Put Your Mind to It
As we are at the beginning of 2016, we want to encourage you to have a more positive outlook on your life and show you how the effects of that mindset can also benefit your health. We sat down with Dr. David Levy, a clinical professor at world-renowned U.C.S.D. Medical Center in San Diego, California, where he also maintains his practice. He is also a popular speaker and the author of Grey Matter, his auto- biographical account of the power of prayer. We talked about how the choices we make affect the brain including stress and fear.
“Therefore encourage one another and build each other up, just as in fact you are doing.” 1 Thessalonians 5:11
Levy states, “We now know that the brain is like a garden. What we plant and water, in other words what we give our attention to, will grow and take up more space in the brain. Probably the most high-level decision making process we can engage in is to choose where to focus our attention every moment of the day. Not only will our choices determine how we spend our time, they take up real estate in the brain. The choices you make literally cause new connections to form in the brain. For example, the portion of a blind person’s brain that is usually devoted to processing visual information is instead taken up by hearing. People who are blind can listen to a book on tape at three times the rate that you or I could because they’re able to process the information so much faster. The brain neurons that sighted people use are instead available to the blind person for hearing. This is the power of what we focus on.
Furthermore, your brain has the ability to make a given belief “true” for you by selectively pulling in information. Usually what we want to believe has to do with minimizing pain and maximizing pleasure, in that order. Emotional pain, or what I would call social pain, is probably more significant than physical pain. Physical wounds do heal but psychological wounds many times do not, especially those acquired in childhood.”
In addition to Dr. Levy’s experience, research from the Mayo Clinic has found that health benefits that positive thinking may provide include:
- Increased life span
- Lower rates of depression
- Lower levels of distress
- Greater resistance to the common cold
- Better psychological and physical well-being
- Reduced risk of death from cardiovascular disease
- Better coping skills during hardships and times of stress
“Do not be anxious about anything, but in every situation, by prayer and petition, with thanksgiving, present your requests to God. And the peace of God, which transcends all understanding, will guard your hearts and your minds in Christ Jesus.” Philippians 4:6-7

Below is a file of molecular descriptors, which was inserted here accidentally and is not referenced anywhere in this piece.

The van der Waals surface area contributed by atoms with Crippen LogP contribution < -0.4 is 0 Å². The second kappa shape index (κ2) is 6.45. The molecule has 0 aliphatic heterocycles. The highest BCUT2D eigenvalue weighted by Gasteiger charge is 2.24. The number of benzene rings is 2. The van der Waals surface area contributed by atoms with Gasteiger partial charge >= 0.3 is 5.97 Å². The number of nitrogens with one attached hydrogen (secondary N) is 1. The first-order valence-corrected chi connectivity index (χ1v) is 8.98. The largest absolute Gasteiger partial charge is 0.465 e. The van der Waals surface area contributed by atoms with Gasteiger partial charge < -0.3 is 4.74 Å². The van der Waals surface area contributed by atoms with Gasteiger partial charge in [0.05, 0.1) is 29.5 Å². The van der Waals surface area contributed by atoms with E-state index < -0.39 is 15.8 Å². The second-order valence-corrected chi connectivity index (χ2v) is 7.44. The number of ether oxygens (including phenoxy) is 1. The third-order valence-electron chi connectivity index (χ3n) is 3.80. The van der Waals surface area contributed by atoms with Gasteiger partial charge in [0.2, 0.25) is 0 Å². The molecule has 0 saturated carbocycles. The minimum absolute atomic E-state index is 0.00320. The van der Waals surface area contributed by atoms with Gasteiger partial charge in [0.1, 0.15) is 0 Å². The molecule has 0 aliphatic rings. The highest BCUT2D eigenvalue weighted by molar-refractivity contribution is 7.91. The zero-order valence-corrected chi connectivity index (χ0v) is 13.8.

Levy goes on to say, “Stress is just a nice word for fear and it has a very serious effect on the brain. It stimulates the amygdala, which is the fear center, actually causing these little structures to get larger because the neurons get used more. You’re also secreting cortisol and epinephrine—stress hormones—into your system, which hijack your thought process and make it very difficult to think of anything other than getting out of the stressful situation. This causes serious damage to relationships because you just don’t care. Even the closest people to you become either an obstacle in the way of getting what you want, or a resource you can use to get what you want. Suddenly your ability to see another person as a human being worthy of love, deserving of permission to make mistakes, someone worth being in relationship with… all that is seriously diminished.
Our society doesn’t deal well with fear and stress. Without realizing it, a lot of people live in a state of chronic stress and it manifests itself as back pain, neck pain, and different physical ailments. Then they start on the medication cycle: pain medication, sleeping medication, anti-depressants, anti-anxiety. There is a tendency to address everything on a physical level without considering whether there might be a spiritual side to the problem.
The Bible has a lot to say about fear. It tells us not to fear, but rather to hold tight to the promises of God. In other words, to have faith. The truth is that, given how an individual’s brain might be wired, he may not have a choice except to fear. It goes back to the concept I talked about earlier, namely that our thoughts take up real estate in our brains. If an individual is stressed, the amygdala, the fear center, gets larger. The brain needs to be re-wired by choosing to think about things related to faith, hope and love instead of things related to stress, fear and pain. It’s difficult to do and takes time and effort, but it is possible.”
Put positivity into practice! It is so easy in our culture to criticize, worry or be anxious. Instead, let’s shift our thinking, attitudes and words from negative to positive. Take small steps towards that big goal! Here are some helpful tips to do that.
- Speak It-Say words of affirmation to yourself and to others. Rather than getting down, focusing on what went wrong, or complaining, look at the positive. Verbalize what went right.
- Write It- Write out Bible verses or inspirational quotes and post them up. From your locker, mirror, steering wheel, or your hand, place the verses in places where you need a daily reminder.
- Pray It-Ask God to help you see the positive in the situation. The apostle Paul is a great example of someone who maintained an upbeat outlook in spite of the circumstances. Check out Philippians.
- Work It Out-Take a walk, go to an exercise class or hike with a friend. Physical activity helps our mood.
- Live it-Surround yourself with like-minded people whose words are uplifting and encouraging. If you find that your friends are discouraging and constantly putting you or others down, it might be time to find a new set of friends.
To read our entire interview with Dr. David Levy click here.
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